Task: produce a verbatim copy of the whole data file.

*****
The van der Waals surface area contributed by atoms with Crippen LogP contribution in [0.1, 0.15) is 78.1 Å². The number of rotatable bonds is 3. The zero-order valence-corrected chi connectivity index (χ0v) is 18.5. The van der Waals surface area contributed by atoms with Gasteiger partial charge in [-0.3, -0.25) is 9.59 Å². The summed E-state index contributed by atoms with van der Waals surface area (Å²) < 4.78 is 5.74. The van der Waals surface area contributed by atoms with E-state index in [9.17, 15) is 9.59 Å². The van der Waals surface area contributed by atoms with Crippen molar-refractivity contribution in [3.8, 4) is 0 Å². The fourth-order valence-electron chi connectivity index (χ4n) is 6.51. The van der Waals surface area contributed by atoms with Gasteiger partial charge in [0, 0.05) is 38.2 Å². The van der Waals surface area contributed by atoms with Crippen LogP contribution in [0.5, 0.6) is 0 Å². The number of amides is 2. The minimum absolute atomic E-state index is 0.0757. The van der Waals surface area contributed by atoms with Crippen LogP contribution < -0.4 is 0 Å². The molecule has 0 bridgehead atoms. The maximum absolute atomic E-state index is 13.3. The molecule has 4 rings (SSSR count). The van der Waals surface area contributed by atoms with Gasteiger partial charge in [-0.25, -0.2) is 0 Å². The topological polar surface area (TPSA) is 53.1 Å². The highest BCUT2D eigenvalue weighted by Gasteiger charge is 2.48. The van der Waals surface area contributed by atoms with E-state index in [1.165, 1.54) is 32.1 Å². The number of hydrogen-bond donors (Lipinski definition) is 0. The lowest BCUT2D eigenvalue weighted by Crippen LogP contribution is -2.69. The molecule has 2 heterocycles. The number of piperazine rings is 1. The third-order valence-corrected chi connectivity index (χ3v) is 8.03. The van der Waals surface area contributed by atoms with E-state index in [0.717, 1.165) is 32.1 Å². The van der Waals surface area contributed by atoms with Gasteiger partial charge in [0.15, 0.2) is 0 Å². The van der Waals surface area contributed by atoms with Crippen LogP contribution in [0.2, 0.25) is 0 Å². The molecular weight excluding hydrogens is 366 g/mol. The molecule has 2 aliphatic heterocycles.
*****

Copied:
The van der Waals surface area contributed by atoms with Crippen LogP contribution in [0.1, 0.15) is 78.1 Å². The number of rotatable bonds is 3. The zero-order valence-corrected chi connectivity index (χ0v) is 18.5. The van der Waals surface area contributed by atoms with Gasteiger partial charge in [-0.3, -0.25) is 9.59 Å². The summed E-state index contributed by atoms with van der Waals surface area (Å²) < 4.78 is 5.74. The van der Waals surface area contributed by atoms with E-state index in [9.17, 15) is 9.59 Å². The van der Waals surface area contributed by atoms with Crippen molar-refractivity contribution in [3.8, 4) is 0 Å². The fourth-order valence-electron chi connectivity index (χ4n) is 6.51. The van der Waals surface area contributed by atoms with Gasteiger partial charge in [0, 0.05) is 38.2 Å². The van der Waals surface area contributed by atoms with Crippen LogP contribution in [0.5, 0.6) is 0 Å². The number of amides is 2. The minimum absolute atomic E-state index is 0.0757. The van der Waals surface area contributed by atoms with Crippen LogP contribution < -0.4 is 0 Å². The molecule has 0 bridgehead atoms. The maximum absolute atomic E-state index is 13.3. The molecule has 4 rings (SSSR count). The van der Waals surface area contributed by atoms with Gasteiger partial charge in [-0.25, -0.2) is 0 Å². The topological polar surface area (TPSA) is 53.1 Å². The highest BCUT2D eigenvalue weighted by Gasteiger charge is 2.48. The van der Waals surface area contributed by atoms with E-state index in [1.165, 1.54) is 32.1 Å². The number of hydrogen-bond donors (Lipinski definition) is 0. The lowest BCUT2D eigenvalue weighted by Crippen LogP contribution is -2.69. The molecule has 2 heterocycles. The number of piperazine rings is 1. The third-order valence-corrected chi connectivity index (χ3v) is 8.03. The van der Waals surface area contributed by atoms with E-state index in [0.717, 1.165) is 32.1 Å². The van der Waals surface area contributed by atoms with Gasteiger partial charge in [0.15, 0.2) is 0 Å². The van der Waals surface area contributed by atoms with Crippen LogP contribution in [0.2, 0.25) is 0 Å². The molecular weight excluding hydrogens is 366 g/mol. The molecule has 2 aliphatic heterocycles.